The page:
Bell to help with North City revival
Matthew Bell is a coach with a lot on his plate already, but North City Cricket Club is in his sights.
The former Black Cap, Northern Districts and Wellington batsman recently moved to Aotea. Although busy as assistant and batting coach for the national White Ferns team, coach of the Wellington under-19s and named in June as the new Wellington Blaze head coach, he is looking forward to a newly confirmed role at North City.
‘‘I guess you could say they’re my local club and I’m hoping to heal some wounds from the last couple of years,’’ he said.
North City’s top team - which can boast Mark Gillespie and Firebird Michael Pollard if available - spent last summer playing the second-tier Hazlett Trophy. The decision was made to pull them from the top grade following the exodus of a number of players for other clubs after the 2014/15 season.
Bell said with a new chairman, Dominic Rogerson, and committee, on board, the future was rosy for North City.
‘‘I’m still getting my head around my new role and there will be some adjustments to be made, but it’s good to be getting a feel for club cricket again. I’m coaching different ages, men and women, and you need to be able to adapt your philosophies and values each time.’’
Bell said duties with the White Ferns meant he would not be available for North City in the latter part of this year, but the coming two months would be crucial as he helped put building blocks in place at the club. He would ‘‘coach coaches’’ to step in during his absences.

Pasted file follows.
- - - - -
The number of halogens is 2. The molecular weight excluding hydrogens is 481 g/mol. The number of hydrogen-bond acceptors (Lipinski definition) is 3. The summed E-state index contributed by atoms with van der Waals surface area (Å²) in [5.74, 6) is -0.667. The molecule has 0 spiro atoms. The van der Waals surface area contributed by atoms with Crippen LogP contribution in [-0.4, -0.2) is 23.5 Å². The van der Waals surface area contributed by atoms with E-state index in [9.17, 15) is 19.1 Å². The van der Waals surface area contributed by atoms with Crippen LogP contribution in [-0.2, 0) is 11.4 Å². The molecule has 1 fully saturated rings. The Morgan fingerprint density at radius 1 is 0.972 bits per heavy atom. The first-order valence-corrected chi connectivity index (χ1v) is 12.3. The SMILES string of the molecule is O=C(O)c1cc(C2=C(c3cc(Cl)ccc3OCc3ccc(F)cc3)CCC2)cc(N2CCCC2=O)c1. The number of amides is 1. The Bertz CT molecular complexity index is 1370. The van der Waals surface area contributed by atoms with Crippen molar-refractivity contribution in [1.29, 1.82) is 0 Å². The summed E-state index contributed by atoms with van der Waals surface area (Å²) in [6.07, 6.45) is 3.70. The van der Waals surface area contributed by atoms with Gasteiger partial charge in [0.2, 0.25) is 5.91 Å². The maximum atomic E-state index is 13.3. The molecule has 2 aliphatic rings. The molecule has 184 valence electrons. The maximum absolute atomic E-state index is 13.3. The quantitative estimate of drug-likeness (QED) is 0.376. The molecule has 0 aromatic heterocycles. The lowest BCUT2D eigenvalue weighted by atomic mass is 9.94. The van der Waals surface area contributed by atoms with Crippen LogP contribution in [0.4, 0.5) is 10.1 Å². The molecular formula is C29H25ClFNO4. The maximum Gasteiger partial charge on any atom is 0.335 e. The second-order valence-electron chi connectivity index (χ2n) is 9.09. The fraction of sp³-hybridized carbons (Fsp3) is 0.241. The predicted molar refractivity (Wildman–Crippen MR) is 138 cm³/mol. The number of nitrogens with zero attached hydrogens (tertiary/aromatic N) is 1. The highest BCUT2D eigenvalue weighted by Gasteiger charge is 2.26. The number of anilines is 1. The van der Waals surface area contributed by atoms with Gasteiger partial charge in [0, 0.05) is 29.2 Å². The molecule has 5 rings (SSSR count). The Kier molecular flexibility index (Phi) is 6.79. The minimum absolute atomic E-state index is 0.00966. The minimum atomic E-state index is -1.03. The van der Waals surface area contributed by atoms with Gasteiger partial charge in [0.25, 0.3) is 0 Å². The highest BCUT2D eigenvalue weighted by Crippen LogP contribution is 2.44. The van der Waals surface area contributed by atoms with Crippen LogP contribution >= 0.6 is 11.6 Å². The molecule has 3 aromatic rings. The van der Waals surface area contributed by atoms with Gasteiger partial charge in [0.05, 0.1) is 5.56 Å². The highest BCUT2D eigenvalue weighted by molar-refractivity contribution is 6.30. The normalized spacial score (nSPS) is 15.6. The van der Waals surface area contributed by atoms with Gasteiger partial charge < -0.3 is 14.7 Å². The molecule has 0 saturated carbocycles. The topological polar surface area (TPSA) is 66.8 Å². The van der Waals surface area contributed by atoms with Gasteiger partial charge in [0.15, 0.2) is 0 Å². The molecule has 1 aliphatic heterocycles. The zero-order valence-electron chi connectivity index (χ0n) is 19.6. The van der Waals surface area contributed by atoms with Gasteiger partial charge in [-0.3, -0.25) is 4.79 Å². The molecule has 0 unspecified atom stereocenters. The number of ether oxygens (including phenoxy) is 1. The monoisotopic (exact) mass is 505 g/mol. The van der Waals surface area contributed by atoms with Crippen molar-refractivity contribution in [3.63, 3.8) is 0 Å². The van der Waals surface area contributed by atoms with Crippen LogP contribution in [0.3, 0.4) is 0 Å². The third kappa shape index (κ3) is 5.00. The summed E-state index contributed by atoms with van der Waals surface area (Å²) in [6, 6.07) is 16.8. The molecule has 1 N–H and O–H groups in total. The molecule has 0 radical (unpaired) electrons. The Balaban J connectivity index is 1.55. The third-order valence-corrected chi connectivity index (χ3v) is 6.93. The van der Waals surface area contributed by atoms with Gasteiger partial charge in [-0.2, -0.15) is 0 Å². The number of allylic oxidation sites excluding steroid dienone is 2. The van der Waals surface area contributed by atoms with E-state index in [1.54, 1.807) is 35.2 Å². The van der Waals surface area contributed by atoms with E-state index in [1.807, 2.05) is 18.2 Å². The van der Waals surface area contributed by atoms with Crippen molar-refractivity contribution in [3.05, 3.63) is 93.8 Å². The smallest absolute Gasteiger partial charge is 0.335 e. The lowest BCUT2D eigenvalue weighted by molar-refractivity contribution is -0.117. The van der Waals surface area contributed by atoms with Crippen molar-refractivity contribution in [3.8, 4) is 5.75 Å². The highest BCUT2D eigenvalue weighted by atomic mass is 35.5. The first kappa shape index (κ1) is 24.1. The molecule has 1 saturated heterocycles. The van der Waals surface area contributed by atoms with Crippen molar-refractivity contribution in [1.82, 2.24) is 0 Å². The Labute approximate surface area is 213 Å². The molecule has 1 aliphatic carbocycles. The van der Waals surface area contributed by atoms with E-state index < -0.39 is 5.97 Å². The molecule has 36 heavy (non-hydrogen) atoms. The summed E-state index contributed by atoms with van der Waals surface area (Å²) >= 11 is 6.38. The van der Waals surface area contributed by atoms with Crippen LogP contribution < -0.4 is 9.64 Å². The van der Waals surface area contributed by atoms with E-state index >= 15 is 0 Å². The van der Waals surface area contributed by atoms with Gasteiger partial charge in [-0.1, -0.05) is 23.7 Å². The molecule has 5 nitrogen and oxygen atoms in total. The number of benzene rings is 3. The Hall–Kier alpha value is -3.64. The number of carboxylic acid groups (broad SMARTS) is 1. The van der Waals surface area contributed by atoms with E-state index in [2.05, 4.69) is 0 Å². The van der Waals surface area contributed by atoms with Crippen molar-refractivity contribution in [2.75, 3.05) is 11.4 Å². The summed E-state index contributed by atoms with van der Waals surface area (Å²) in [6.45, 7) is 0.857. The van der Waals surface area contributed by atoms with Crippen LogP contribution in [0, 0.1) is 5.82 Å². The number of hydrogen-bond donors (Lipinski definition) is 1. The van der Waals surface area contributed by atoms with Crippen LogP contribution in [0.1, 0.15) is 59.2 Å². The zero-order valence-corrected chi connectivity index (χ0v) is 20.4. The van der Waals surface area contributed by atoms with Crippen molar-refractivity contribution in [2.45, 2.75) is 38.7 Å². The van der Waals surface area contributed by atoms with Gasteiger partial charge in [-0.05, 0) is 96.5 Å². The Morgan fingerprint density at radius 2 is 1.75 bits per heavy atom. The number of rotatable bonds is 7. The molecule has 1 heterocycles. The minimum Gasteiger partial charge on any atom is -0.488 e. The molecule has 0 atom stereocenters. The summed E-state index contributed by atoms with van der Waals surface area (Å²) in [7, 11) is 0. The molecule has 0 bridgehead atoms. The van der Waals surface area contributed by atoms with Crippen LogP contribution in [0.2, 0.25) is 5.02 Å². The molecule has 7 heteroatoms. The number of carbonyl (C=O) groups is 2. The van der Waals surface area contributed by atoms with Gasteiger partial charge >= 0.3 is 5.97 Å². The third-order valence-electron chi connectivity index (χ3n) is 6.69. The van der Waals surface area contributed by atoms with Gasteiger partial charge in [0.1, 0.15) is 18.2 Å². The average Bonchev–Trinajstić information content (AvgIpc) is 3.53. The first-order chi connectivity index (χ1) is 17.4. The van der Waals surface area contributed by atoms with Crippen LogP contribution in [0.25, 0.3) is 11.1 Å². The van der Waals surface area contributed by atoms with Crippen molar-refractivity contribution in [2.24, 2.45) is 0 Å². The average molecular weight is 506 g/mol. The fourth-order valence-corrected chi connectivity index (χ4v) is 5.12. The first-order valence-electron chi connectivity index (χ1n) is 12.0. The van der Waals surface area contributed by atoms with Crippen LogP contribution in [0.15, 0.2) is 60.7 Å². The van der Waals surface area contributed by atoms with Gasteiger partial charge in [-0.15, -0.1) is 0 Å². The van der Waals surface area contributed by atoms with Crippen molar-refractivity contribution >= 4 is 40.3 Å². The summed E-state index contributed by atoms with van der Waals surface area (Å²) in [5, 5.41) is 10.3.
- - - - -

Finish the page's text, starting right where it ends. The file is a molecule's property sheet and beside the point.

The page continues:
A high performance culture was necessary, he said, so having former Black Cap Grant Elliott on board as a mentor and Gemma Broad - sister of England international Stuart - as a video analyst would help.
Performance plans for each player would become the norm, he said, along with establishing relationships with Porirua basin schools was also crucial.
‘‘We have a three-to-four year plan we’re going to set up and part of that is earning trust in the community. What is important is making North City a club that local cricketers from Tawa and Porirua want to play for, and others from outside the area look at.
‘‘We need the talent to stay in our back yard in order to build.’’
He cited Onslow as an example of a club that set up a strategy some years ago and was now reaping the rewards with senior club success.
Rogerson said it had been a positive process with Cricket Wellington to regain premier status.
‘‘We’ve really had to drill down and make some decisions about what was needed to recover.’’